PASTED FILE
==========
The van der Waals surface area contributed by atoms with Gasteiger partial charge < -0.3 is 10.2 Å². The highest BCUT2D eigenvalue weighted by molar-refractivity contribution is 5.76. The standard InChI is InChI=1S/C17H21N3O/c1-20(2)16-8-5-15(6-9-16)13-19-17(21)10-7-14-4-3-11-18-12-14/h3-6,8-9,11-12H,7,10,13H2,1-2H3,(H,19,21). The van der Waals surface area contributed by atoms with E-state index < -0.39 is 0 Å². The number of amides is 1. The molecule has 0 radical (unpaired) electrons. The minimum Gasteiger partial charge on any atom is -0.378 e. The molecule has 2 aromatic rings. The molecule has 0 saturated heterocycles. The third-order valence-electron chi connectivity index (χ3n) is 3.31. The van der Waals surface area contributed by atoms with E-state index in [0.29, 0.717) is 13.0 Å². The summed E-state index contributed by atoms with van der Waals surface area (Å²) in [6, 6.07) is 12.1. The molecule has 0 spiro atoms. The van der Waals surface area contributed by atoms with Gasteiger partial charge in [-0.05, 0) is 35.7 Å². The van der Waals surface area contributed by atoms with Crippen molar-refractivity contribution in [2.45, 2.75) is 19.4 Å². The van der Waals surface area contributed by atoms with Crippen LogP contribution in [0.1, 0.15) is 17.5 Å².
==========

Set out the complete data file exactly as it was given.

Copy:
The van der Waals surface area contributed by atoms with Gasteiger partial charge < -0.3 is 10.2 Å². The highest BCUT2D eigenvalue weighted by molar-refractivity contribution is 5.76. The standard InChI is InChI=1S/C17H21N3O/c1-20(2)16-8-5-15(6-9-16)13-19-17(21)10-7-14-4-3-11-18-12-14/h3-6,8-9,11-12H,7,10,13H2,1-2H3,(H,19,21). The van der Waals surface area contributed by atoms with E-state index < -0.39 is 0 Å². The number of amides is 1. The molecule has 0 radical (unpaired) electrons. The minimum Gasteiger partial charge on any atom is -0.378 e. The molecule has 2 aromatic rings. The molecule has 0 saturated heterocycles. The third-order valence-electron chi connectivity index (χ3n) is 3.31. The van der Waals surface area contributed by atoms with E-state index in [0.29, 0.717) is 13.0 Å². The summed E-state index contributed by atoms with van der Waals surface area (Å²) in [6, 6.07) is 12.1. The molecule has 0 spiro atoms. The van der Waals surface area contributed by atoms with Gasteiger partial charge in [-0.05, 0) is 35.7 Å². The van der Waals surface area contributed by atoms with Crippen molar-refractivity contribution in [2.45, 2.75) is 19.4 Å². The van der Waals surface area contributed by atoms with Crippen LogP contribution in [0.1, 0.15) is 17.5 Å².